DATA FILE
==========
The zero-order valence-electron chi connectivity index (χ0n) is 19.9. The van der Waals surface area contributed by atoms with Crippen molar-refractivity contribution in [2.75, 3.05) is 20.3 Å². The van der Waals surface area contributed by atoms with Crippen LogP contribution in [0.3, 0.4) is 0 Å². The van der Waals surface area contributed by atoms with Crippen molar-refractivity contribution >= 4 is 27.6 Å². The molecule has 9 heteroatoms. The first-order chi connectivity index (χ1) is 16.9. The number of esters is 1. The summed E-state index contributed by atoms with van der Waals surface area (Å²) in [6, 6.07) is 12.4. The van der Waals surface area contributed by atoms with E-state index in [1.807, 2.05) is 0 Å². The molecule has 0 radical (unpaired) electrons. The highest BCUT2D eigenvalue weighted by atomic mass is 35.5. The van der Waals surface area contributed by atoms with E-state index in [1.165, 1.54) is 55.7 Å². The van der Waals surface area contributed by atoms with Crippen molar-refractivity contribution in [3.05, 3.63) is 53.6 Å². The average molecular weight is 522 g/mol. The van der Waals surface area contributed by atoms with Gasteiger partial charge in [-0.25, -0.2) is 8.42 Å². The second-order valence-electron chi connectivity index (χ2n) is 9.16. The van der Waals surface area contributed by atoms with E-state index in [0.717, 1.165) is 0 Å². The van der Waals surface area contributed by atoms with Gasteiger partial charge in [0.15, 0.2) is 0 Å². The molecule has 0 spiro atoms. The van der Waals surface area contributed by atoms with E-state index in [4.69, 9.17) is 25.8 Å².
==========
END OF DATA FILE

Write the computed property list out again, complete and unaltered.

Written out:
The zero-order valence-electron chi connectivity index (χ0n) is 19.9. The van der Waals surface area contributed by atoms with Crippen molar-refractivity contribution in [2.75, 3.05) is 20.3 Å². The van der Waals surface area contributed by atoms with Crippen LogP contribution in [0.3, 0.4) is 0 Å². The van der Waals surface area contributed by atoms with Crippen molar-refractivity contribution >= 4 is 27.6 Å². The molecule has 9 heteroatoms. The first-order chi connectivity index (χ1) is 16.9. The number of esters is 1. The summed E-state index contributed by atoms with van der Waals surface area (Å²) in [6, 6.07) is 12.4. The van der Waals surface area contributed by atoms with E-state index in [1.807, 2.05) is 0 Å². The molecule has 0 radical (unpaired) electrons. The highest BCUT2D eigenvalue weighted by atomic mass is 35.5. The van der Waals surface area contributed by atoms with E-state index in [1.165, 1.54) is 55.7 Å². The van der Waals surface area contributed by atoms with Crippen molar-refractivity contribution in [3.05, 3.63) is 53.6 Å². The average molecular weight is 522 g/mol. The van der Waals surface area contributed by atoms with Gasteiger partial charge in [-0.25, -0.2) is 8.42 Å². The second-order valence-electron chi connectivity index (χ2n) is 9.16. The van der Waals surface area contributed by atoms with E-state index in [0.717, 1.165) is 0 Å². The van der Waals surface area contributed by atoms with Gasteiger partial charge in [0.15, 0.2) is 0 Å². The molecule has 0 spiro atoms. The van der Waals surface area contributed by atoms with E-state index in [4.69, 9.17) is 25.8 Å².